US AMBASSADOR PRADO TAKES UP RESIDENCE
The United States’ Ambassador to Argentina, Edward Prado, took up residency in Buenos Aires on Tuesday, filling a year-long vacancy at the Embassy that began with the departure of Obama-appointee Noah Mamet in January 2017.
Prado submitted his credentials to Argentina’s Foreign Minister Jorge Fraurie at a ceremony on Thursday at the Foreign Affairs Ministry.
The Ambassador said he hoped to “deepen the friendship and permanent collaboration” between both countries. Prado directly addressed the Argentine people, speaking Spanish, in a video upload on the Embassy’s social media on Tuesday. In it, the 70-year-old oultined his vision for Argentine-US relations and expressed his appreciation of basketball star Manu Gibóbili, traditional Argentine food like choripán and empanadas, and the country’s world-renowned malbec wine.
He compared Argentina to his home state of Texas, with its cattle industry and energy reserves, and promised to back Argentina in the upcoming football World Cup. The Times extends a warm welcome to Ambassador Prado and his wife María.
THE SUN CAME OUT... BRIEFLY
The weather was as much on people’s mind this week as the country’s economic situation. The sun made a few short appearances on Friday after a two-week stint from Buenos Aires. Let’s see what Saturday brings.
THIS WEEK IN CORRUPTION
In a week dominated by economic crisis the Odebrecht graft scandal continued to simmer as new evidence against major construction companies is awaited from Brazilian whistleblowers. The Brazilian engineering giant admits to have paid multi-million bribes to Argentine officials to secure major contracts between 2008 and 2014. Last Tuesday judge Sebastián Casanello indicted 19 executives and ex-officials, including two leading businessmen from the sector – Aldo Roggio and former Construction Chamber president Carlos Wagner – and three senior ex-officials – former Federal Planning minister Julio De Vido and two of his secretaries, Roberto Baratta (Energy) and José López (Public Works) – in connection with the AySA waterworks contract. President Mauricio Macri’s cousin Angelo Calcaterra has also been lined up for interrogation in connection with the Sarmiento rail underpass.
SHAKE-UP IN JUDICIARY
Back in March two Federal Appeals Court judges ordered the release of Kirchnerite tycoon Cristóbal López and his partner Fabián De Sousa and removed the accompanying fraud charges from the tax evasión to the tune of eight billion pesos by their Oil Combustibles company – this week both magistrates were moved from the tribunal. Eduardo Farah was transferred to the Oral Business Crime Court at his own request, while Jorge Ballestero resigned on Wednesday after three weeks on health leave. Last month their controversial decision was reviewed by the Federal Cassation Court, which sent both businessmen back to jail.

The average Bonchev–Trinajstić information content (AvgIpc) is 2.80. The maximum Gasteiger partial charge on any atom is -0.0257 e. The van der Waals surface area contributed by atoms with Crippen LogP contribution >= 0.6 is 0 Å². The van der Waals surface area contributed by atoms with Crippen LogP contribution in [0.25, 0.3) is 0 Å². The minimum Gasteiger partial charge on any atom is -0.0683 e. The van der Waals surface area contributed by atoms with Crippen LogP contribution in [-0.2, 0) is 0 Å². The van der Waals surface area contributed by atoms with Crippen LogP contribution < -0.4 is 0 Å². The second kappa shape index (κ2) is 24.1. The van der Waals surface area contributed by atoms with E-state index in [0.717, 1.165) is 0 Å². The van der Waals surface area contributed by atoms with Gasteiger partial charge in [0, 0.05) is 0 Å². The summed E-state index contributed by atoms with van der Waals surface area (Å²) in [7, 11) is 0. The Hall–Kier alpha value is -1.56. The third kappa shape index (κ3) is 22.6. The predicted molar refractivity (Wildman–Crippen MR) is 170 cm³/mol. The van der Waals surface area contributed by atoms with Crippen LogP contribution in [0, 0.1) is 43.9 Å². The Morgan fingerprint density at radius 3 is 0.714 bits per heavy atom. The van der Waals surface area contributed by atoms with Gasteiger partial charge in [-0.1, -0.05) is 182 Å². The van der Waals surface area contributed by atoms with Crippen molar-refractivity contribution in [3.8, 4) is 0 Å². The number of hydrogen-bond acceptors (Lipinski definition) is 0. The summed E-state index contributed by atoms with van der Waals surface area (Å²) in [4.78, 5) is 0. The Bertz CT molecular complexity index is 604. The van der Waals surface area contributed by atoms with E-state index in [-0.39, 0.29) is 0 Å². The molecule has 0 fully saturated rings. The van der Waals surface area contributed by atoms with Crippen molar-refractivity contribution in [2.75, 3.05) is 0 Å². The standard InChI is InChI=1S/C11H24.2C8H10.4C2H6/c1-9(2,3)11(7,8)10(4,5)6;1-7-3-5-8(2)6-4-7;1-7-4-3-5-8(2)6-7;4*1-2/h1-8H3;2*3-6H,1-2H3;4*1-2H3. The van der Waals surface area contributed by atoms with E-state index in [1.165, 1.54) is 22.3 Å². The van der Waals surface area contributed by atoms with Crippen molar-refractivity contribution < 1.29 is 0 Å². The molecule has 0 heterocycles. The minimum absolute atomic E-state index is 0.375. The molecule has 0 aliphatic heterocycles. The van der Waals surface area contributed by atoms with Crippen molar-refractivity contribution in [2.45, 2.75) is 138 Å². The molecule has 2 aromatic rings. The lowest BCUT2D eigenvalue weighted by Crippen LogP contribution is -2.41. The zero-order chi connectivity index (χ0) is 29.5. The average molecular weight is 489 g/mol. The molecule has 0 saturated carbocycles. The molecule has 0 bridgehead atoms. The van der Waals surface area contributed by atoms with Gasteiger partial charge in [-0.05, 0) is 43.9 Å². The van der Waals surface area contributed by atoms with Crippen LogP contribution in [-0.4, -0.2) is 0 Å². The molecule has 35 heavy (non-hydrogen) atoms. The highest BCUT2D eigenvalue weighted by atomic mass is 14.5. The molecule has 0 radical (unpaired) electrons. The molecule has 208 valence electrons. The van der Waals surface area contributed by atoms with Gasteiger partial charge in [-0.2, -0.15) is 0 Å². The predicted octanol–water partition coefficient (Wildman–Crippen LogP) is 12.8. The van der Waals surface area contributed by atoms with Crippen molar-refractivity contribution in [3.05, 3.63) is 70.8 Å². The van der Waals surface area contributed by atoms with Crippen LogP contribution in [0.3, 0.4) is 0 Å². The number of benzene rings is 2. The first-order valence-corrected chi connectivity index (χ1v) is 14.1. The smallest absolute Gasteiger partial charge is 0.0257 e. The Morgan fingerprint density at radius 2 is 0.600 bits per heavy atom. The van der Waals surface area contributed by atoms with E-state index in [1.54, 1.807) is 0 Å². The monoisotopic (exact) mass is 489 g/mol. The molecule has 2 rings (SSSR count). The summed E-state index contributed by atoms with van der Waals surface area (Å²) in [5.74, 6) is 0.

On Wednesday the Lower House passed two contrasting bills – an opposition initiative to roll back gas, electricity and wáter household bills by six months and legislation to boost capital market and “productive financing” , long awaited by the government in order to attract investment. The productive financing bill is chiefly designed to fund small and medium-sized firms (PyMEs), who otherwise lack access to credit and account for 70 percent of jobs. A 2013 Kirchnerite law empowering the Comisión Nacional de Valores (Argentina’s equivalent of the Securities and Exchange Commission) to place trustees with veto powers on company boards of directors was also repealed. The pro-market legislation was criticised by both Kirchnerite and leftist deputies as favouring “speculators.” The left also tried to put government approaches to the International Monetary Fund (IMF) on the House floor but failed.
JAIME GETS TWO MORE YEARS IN JAIL
A federal Appeals Cour t has added two years to the sentence handed down to former Transport secretary Ricardo Jaime for his responsibility in the 2012 Once train tragedy that killed 51 people. However, the court reduced jail time for former Transport officials Pablo Schaivi (5.5 years), Claudio Cirigliano (7 years) and the driver of the train Marcos Córdoba (3 years, 3 months). Jaime and his colleagues were found guilty of manslaughter in 2015. The former Cristina Fernández de Kichner official will now spend eight years behind bars, two more than what the Federal Criminal Court 2 had originally given him. Fifty-one people were killed on February 22, 2012 when a passenger train plummeted into the Once terminal during peak hour in Buenos Aires’ Balvanera neighbourhood.
A t the age of 91 it is final ly t ime for television luncheon hostess Mirtha Legrand to retire, at least according to the organisers of the Martín Fierro entertainment awards. Legrand, who received the top Martín Fierro de Brillantes award last year, is not nominated in any category this year. It is thought that this fall from grace might be due to her March luncheon guest Natasha Jaitt, who referred to various leading media figures as “paedophiles” (with and without AIDS) left, right and centre.